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Advice From The Experts: Looking After Your Pets Seasonal Allergies

Advice From The Experts: Looking After Your Pets Seasonal Allergies

My name is Meg, and I am a Registered Veterinary Nurse, working in a referral practice in Cornwall.

I am very passionate about equipping pet owners with up to date, relevant information in order to best take care of their animals.

Did you know that our dogs and cats can get seasonal allergies just like we can? With the increase in temperature and pollen count, we can see our animals experience symptoms such as a runny nose, sneezing, scratching and reddened skin. In this article, we will look at common signs and symptoms of seasonal allergies, what may cause them, and what you can do to ease and best manage symptoms.

What are the common signs of seasonal allergies?

  • Sneezing
  • Runny nose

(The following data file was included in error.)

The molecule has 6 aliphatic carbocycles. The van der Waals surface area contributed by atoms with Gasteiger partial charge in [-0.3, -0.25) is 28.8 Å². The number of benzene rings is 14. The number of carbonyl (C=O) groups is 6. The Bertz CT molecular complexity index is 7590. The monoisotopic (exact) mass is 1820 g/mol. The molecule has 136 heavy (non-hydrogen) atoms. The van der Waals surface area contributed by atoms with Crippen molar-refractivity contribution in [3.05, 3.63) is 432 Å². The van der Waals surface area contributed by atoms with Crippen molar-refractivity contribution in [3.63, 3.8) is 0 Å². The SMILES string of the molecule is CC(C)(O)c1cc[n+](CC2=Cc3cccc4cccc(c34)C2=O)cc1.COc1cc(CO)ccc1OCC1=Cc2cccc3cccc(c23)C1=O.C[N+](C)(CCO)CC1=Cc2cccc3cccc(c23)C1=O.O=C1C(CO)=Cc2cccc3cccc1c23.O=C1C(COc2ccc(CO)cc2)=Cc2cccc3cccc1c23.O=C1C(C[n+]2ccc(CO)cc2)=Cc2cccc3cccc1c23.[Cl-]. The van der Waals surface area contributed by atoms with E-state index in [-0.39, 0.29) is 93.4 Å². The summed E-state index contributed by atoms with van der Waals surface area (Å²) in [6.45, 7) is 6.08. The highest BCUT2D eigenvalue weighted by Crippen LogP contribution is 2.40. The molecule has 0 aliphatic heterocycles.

• Clear discharge from the eyes
  • Tiredness and lethargy
  • Excessive scratching and itching, which can vary from mild to moderate
  • Ear infections – itching of the ears, repetitive shaking of the head and rubbing their ears along the floor can be indicative of an ear infection, as can a foul smell and reluctance to let you look down the ear canal
  • Reddened, blotchy skin that can sometimes develop into pustules
  • Self traumatising – biting, chewing, rubbing, or excessively licking at their own skin which is usually noted around the muzzle, paws or groin
  • Over grooming (particularly in cats) which can lead to marked hair loss

What can cause seasonal allergies?

Seasonal allergies are triggered by allergens present at differing times of year, usually in the warmer months of spring and summer. These can be triggered by pollen (either from grass, flowers or trees), dust and dust mites, mould and flea bites.